Challenges are fertile ground for opportunities to flourish. Despite the complex issues we face, several organisations are partnering to find solutions. Together, we’re discovering new ways of working together to build a digitally inclusive Wales.
Creating a nation that is digitally inclusive requires an integrated approach that equips people with the skills and access needed to engage with the digital world and consequently any innovation in social care. This is done in Wales through Digital Communities Wales (DCW), a programme funded by Welsh Government and delivered by Cwmpas, which forms part of a wider digital inclusion strategy
It works with organisations to help them embed digital inclusion and empower people through increasing digital skills. Between 2019 – 2022, DCW has:
- Supported 76,986 people cultivate basic digital skills
- Helped 4377 health and social care (public, private, and third sector) staff to become digitally confident
- Engaged with 1648 organisations
- Trained 2160 volunteers to provide digital support to people in Wales.
We know that social care services are keen to use data and innovation effectively to improve care, planning, allocation of resources, and collaboration between teams. This ambition is highlighted in Social Care Wales and Health Education Improvement Cymru’s ‘A Healthier Wales: A workforce strategy for health and social care, delivery plan 2022 to 2023.’
The policy aims to ensure that digital innovation can thrive in social care. This makes it an invaluable step forward to upskill our staff and care for the people across Wales who would most benefit from new technologies.
One step at a time: Forming the pathway into a digitally inclusive future together
My work with Social Care Wales involves assessing where we are to understand where we can go next with digital innovation. We’re looking at existing structures that support digital innovation in Wales and where further support is necessary to help staff in adopting new technologies. We want to nurture a culture that encourages and supports the use of digital innovation, as well as providing them the means to use the innovation (internet connection, access to equipment, etc.)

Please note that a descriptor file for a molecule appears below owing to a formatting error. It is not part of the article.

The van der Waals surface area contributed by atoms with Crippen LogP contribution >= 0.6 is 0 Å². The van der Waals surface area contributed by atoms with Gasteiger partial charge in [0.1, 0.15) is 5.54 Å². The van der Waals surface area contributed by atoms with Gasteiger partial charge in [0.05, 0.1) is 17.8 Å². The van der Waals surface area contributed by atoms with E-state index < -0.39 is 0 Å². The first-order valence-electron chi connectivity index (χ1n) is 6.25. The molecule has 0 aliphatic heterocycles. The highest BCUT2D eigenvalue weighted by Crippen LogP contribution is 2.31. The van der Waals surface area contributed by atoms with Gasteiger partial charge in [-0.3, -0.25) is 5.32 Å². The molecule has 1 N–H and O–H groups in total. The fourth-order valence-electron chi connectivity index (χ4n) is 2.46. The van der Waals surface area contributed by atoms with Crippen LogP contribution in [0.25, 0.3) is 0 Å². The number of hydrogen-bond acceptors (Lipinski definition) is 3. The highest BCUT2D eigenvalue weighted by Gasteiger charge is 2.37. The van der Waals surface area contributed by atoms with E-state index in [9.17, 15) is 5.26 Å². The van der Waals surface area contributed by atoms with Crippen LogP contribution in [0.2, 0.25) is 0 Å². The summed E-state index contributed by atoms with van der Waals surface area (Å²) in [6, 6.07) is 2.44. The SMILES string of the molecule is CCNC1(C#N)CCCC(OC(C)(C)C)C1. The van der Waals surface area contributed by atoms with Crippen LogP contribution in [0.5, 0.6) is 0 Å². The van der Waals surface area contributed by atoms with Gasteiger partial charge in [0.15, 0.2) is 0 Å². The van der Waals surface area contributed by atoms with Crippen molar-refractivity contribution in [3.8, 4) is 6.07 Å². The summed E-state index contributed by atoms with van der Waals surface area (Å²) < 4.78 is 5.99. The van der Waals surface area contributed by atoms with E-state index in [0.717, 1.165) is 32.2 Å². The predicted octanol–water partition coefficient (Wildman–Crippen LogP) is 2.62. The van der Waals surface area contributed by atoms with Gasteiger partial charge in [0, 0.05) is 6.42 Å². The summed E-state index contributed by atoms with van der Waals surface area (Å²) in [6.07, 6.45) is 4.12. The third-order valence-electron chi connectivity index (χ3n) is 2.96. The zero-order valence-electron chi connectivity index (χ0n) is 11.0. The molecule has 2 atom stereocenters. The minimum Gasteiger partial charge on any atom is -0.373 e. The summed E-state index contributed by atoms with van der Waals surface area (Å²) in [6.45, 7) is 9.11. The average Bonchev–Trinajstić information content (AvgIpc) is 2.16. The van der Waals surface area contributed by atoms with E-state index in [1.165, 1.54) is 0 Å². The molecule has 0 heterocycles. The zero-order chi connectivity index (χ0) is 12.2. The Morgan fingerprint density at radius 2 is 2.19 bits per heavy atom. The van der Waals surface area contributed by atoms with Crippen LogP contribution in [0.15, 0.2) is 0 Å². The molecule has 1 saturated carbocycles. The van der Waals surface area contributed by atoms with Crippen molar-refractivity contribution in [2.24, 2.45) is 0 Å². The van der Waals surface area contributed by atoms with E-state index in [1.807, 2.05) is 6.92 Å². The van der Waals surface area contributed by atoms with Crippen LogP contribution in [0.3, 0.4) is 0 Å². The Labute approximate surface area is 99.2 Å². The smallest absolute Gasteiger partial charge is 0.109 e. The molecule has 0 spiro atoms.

Social Care Wales is starting to work with partners to progress the digital inclusion agenda, first by producing a baseline assessment of digital inclusion in the sector, and then a programme of work to support inclusion. Working with Life Sciences Hub Wales will be integral to giving support to social care in Wales with identifying dynamic digital innovation and helping the wider adoption of proven technologies.
As part of my role, Life Sciences Hub Wales will be a key partner with their steadfast commitment to driving innovation to the social care frontline, already evidenced through supporting digital projects in Bridgend and Gwent care homes, and backed up by their vast experience and expertise to guide the journey from beginning to end.
Innovation will continue, and it’s an exciting time to be involved and see the life changing impact. However, we’re also mindful of getting the basics right so that digital inclusion is a golden thread, anchored into a strong understanding of needs, and woven throughout the services we provide for the people of Wales.
We’re starting to build this strong foundation, and I’ve no doubt that a thriving digital future awaits social care. The future is now – let’s work together to make it happen.
If you work in social care and have identified a challenge that calls for an innovative solution, let’s talk. To start the conversation, please complete our innovation enquiry form and see what we can achieve together.
With 15 years in various social care roles, Aimee has encountered transformative experiences that have broadened her perspective on life. As a qualified Social Worker, she has gained valuable insight into the necessity for innovative approaches to support people who use social care services, and the people who deliver them.
As Digital Innovation Lead for Social Care Wales, she has the crucial role of shaping the organisation's approach to digital innovation. Her responsibilities include offering expertise and guidance, compiling and sharing evidence on digital approaches, and actively seeking opportunities to enhance support for digital innovation. Aimee believes that learning from the past, acknowledging the present, and continuously striving for better outcomes in the future will be key in unlocking the full potential of digital innovation in social care.